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Does selective logging stress tropical forest invertebrates?: using fat stores to examine sublethal responses in dung beetles

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Does selective logging stress tropical forest invertebrates? using fat stores to examine sublethal responses in dung beetles. / Machado Franca, Filipe; Barlow, Bernard Josiah; Araújo, Bárbara; Louzada, Julio Neil.

In: Ecology and Evolution, Vol. 6, No. 23, 01.12.2016, p. 8526-8533.

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@article{6878df93e9d347d1ac2f43b78c26702d,
title = "Does selective logging stress tropical forest invertebrates?: using fat stores to examine sublethal responses in dung beetles",
abstract = "The increased global demand for tropical timber has driven vast expanses of tropical forests to be selectively logged worldwide. While logging impacts on wildlife are predicted to change species distribution and abundance, the underlying physiological responses are poorly understood. Although there is a growing consensus that selective logging impacts on natural populations start with individual stress-induced sublethal responses, this literature is dominated by investigations conducted with vertebrates from temperate zones. Moreover, the sublethal effects of human-induced forest disturbance on tropical invertebrates have never been examined. To help address this knowledge gap, we examined the body fat content and relative abundance of three dung beetle species (Coleoptera: Scarabaeinae) with minimum abundance of 40 individuals within each examined treatment level. These were sampled across 34 plots in a before-after control-impact design (BACI) in a timber concession area of the Brazilian Amazon. For the first time, we present evidence of logging-induced physiological stress responses in tropical invertebrates. Selective logging increased the individual levels of fat storage and reduced the relative abundance of two dung beetle species. Given this qualitative similarity, we support the measurement of body fat content as reliable biomarker to assess stress-induced sublethal effects on dung beetles. Understanding how environmental modification impacts the wildlife has never been more important. Our novel approach provides new insights into the mechanisms through which forest disturbances impose population-level impacts on tropical invertebrates.",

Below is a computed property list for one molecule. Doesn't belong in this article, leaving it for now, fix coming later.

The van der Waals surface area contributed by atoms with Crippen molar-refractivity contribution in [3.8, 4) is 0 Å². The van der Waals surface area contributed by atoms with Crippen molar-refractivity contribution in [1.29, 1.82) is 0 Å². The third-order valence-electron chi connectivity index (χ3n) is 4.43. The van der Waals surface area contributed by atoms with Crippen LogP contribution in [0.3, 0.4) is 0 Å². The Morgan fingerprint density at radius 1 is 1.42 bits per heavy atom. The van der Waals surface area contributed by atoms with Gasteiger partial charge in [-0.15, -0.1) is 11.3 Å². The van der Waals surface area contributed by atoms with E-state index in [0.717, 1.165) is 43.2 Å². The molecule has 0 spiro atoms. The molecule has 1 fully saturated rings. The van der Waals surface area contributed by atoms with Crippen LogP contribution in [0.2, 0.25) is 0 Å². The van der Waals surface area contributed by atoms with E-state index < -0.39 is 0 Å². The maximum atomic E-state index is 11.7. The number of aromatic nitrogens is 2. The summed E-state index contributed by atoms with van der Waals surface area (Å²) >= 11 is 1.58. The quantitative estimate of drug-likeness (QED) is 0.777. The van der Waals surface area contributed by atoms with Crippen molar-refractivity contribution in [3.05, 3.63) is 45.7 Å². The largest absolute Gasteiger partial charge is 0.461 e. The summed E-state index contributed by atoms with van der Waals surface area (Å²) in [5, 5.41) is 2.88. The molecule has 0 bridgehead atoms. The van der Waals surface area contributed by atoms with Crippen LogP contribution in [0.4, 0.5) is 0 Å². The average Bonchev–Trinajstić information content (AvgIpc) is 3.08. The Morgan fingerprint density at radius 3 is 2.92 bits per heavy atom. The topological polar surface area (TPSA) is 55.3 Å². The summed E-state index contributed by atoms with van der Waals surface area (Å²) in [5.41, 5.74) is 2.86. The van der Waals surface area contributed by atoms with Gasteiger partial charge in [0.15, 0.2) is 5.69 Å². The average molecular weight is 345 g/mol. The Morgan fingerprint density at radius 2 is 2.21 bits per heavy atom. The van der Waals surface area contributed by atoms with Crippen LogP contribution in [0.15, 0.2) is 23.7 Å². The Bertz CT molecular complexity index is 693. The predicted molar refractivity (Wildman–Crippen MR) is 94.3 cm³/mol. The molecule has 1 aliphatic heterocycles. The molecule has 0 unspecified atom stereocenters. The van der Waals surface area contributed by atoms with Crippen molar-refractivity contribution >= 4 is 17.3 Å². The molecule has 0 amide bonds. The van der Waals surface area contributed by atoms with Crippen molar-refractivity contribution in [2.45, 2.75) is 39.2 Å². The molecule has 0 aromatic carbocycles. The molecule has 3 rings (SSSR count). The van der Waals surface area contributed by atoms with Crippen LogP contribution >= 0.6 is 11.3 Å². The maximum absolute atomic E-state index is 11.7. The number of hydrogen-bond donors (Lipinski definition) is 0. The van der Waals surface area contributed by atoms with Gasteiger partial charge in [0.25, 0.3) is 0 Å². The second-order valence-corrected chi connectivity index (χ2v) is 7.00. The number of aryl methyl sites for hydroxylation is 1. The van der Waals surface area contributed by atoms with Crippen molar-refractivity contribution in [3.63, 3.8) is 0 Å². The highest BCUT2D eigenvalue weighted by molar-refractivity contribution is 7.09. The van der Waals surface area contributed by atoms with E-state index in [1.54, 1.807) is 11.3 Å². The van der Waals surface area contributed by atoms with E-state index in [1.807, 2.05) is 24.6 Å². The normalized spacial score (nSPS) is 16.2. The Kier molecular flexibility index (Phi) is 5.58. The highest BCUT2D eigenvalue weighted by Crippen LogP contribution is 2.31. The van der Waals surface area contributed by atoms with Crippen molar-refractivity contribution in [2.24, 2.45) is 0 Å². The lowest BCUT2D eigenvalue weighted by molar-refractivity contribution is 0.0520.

keywords = "Amazon, conservation physiology, early warning signal, lipid content, physiological stress, reduced-impact logging, sublethal effects, tropical forest",
author = "{Machado Franca}, Filipe and Barlow, {Bernard Josiah} and B{\'a}rbara Ara{\'u}jo and Louzada, {Julio Neil}",
year = "2016",
month = dec
day = "1",
doi = "10.1002/ece3.2488",
language = "English",
volume = "6",
pages = "8526--8533",
journal = "Ecology and Evolution",
issn = "2045-7758",
publisher = "John Wiley and Sons Ltd",
number = "23",

}

RIS

TY - JOUR

T1 - Does selective logging stress tropical forest invertebrates?

T2 - using fat stores to examine sublethal responses in dung beetles

AU - Machado Franca, Filipe

AU - Barlow, Bernard Josiah

AU - Araújo, Bárbara

AU - Louzada, Julio Neil

PY - 2016/12/1

Y1 - 2016/12/1